- 4. What are your risks?
- An annuity income stream that fails to keep up with inflation is one of the biggest risks to consider when choosing the right annuity for you. Also consider the fact that you will have limited access to your money and any potential growth you may have otherwise experienced in exchange for the income from an annuity.
- 5. Will the annuity work well with your other income?
- Consider all your other retirement income sources like Social Security payments, government or private pensions, 401(k) plans, IRAs or other retirement savings plans. Before buying an annuity, think about how all these investment vehicles will work together to holistically address your retirement needs. If this sounds overwhelming, consult with a fiduciary financial advisor.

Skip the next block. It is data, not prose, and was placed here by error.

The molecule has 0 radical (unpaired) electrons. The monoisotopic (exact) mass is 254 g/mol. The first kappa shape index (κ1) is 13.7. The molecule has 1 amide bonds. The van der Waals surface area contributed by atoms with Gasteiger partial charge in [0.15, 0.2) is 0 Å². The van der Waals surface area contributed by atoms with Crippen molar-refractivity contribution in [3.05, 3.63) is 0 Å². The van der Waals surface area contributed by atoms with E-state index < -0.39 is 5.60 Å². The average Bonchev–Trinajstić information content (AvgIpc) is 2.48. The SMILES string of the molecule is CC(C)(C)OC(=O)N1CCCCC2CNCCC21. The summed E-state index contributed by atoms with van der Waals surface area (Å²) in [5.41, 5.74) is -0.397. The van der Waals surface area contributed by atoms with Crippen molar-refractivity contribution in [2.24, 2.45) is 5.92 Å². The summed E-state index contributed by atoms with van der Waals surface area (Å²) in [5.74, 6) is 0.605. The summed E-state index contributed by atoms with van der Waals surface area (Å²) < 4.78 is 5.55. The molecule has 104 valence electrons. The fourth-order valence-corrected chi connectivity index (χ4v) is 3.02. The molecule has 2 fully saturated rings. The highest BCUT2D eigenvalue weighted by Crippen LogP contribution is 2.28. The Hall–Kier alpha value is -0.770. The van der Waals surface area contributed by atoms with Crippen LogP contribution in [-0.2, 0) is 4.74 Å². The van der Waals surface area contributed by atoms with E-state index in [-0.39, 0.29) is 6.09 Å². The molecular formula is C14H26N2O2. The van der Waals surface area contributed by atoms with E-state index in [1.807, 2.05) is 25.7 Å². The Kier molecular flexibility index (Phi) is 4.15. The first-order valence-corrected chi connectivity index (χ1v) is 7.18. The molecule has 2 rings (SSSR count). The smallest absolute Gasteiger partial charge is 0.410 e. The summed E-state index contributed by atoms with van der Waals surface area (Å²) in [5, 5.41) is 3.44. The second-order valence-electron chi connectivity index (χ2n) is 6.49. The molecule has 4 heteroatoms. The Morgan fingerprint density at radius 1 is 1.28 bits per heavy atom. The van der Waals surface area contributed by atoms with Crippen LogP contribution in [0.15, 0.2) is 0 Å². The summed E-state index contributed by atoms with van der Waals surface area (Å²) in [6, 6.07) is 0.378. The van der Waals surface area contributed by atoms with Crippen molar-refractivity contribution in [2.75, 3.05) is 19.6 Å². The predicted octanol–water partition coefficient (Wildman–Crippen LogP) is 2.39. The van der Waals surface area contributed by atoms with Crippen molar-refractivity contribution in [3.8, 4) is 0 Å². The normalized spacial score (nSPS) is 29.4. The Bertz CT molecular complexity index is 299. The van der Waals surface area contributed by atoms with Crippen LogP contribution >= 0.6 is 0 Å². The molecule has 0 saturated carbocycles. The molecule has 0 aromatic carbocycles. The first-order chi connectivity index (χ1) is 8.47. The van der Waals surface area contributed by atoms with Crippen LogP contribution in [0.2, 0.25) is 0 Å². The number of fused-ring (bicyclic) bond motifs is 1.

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Alternatives to Annuities
Although an annuity is a beneficial way to create income in retirement for many, it may not be the right product for everyone. Younger investors in particular may benefit from alternative investment choices.
Investors who are below the optimal age range for annuities have a wealth of other investment options to choose from. Which investments are right for you depends on your financial circumstances and priorities.
Linda Chavez, an independent life insurance agent, recommended investing in retirement accounts like a 401(k) or IRA. “These retirement accounts allow you to invest in a variety of different assets, including stocks, bonds and mutual funds,” Chavez told Annuity.org.
If you have children, you might consider starting a 529 plan to begin saving for their education. “This is a tax-advantaged savings account that can be used to save for college expenses,” Chavez explained.